World No 1 hotelier InterContinental Hotels is looking to emerging markets and especially China to drive future growth after a recovery in the United States and a string of new Chinese hotel openings helped push up 2011 profits 26 percent.

The hotelier, home to Crowne Plaza and Holiday Inn as well as the InterContinental brand, said business was improving in the US, led by a healthier economy and job creation in a region which makes around two-thirds of the group's profit.

Greater China, which was reporting numbers as a separate region for the first time, saw the group's highest growth rate as it opened over 8,000 new rooms in the year to stay as the number one international hotel chain in the country.

“Looking ahead, in spite of considerable uncertainty in the eurozone, IHG is well positioned globally to benefit from positive long term industry trends and in particular, growing demand in emerging markets,” said Chief Executive Richard Solomons in a 2011 results statement.

Growth in global revenue per available room (RevPAR), a key hotel industry measure, grew at 6.2 percent in 2011 with the US and China ahead 7.9 percent and 10.7 percent. While there was a fourth-quarter slowdown worldwide to 4.6 percent, the January growth rate recovered to 6.0 percent.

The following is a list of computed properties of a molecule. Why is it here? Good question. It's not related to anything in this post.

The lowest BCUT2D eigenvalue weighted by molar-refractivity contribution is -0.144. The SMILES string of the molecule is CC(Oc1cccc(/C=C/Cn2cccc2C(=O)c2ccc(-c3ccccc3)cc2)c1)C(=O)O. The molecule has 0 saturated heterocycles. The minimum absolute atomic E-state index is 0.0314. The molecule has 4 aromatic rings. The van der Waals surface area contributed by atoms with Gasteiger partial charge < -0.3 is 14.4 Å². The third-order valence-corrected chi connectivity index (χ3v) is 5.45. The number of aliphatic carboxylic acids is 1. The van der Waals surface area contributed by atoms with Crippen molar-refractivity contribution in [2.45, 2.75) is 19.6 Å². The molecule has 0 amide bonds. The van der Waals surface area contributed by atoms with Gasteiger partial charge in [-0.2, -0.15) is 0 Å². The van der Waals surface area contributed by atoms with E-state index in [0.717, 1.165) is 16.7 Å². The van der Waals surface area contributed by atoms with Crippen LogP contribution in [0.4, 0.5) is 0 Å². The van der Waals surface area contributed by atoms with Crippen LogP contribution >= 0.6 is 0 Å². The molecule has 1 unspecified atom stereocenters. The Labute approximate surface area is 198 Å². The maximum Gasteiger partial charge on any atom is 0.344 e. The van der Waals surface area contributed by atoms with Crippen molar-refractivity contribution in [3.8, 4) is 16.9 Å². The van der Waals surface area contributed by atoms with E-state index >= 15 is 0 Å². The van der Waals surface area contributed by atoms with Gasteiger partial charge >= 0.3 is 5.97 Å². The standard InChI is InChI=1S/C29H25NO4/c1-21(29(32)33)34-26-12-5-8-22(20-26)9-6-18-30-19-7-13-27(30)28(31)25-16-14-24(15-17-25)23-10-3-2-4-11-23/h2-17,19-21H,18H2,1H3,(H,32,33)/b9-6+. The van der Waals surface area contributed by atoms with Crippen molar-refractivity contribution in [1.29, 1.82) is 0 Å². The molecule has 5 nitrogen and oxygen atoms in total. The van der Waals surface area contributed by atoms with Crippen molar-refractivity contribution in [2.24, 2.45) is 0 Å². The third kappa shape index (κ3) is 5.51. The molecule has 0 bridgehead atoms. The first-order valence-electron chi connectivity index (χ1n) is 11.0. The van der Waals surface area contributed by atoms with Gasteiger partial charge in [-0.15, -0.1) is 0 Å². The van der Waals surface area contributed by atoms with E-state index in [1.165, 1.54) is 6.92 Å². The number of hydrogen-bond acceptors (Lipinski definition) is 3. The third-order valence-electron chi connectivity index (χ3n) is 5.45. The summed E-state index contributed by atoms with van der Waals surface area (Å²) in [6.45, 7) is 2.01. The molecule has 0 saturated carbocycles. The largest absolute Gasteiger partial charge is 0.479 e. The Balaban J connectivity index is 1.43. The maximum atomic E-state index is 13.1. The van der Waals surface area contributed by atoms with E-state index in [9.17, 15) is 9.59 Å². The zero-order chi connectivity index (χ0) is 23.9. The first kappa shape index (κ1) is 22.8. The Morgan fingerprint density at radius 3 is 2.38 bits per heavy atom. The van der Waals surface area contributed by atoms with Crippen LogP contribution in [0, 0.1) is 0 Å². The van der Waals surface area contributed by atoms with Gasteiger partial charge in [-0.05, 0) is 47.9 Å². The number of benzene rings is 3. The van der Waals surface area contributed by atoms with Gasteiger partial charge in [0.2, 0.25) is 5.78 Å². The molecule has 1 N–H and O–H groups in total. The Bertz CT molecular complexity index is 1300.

The British group, which operates more than 660,000 rooms in over 4,500 hotels worldwide posted a 26 percent rise in 2011 operating profits to $559 million beating a $543 million ThomsonReuters consensus estimate.

The group 2011 dividend rose 15 percent to 55 US cents.

InterContinental, like other hoteliers in 2011 suffered from unrest in the Middle East and North Africa, the tsunami in Japan and the euro zone crisis, but recovery and growth elsewhere has help offset these negative factors, analysts said.

Europe showed a small fall of 0.2 percent in RevPAR in the fourth quartet due to a deterioration of economic conditions across the continent, but analysts pointed out the region only accounts for 15 percent of group profit.

Earlier this month, Sheraton-owner Starwood posted higher-than-expected fourth quarter earnings but a flat Europe worried investors and its shares dipped, while Marriott reports its fourth quarter on February 15.

Shares in InterContinental have reflected recovery hopes rising 50 percent since a low of 939 pence in August 2011 to outperform the FTSE 100 index by over 21 percent and they closes on Monday at 1,402 pence, valuing the group at just over 4 billion pounds. - Reuters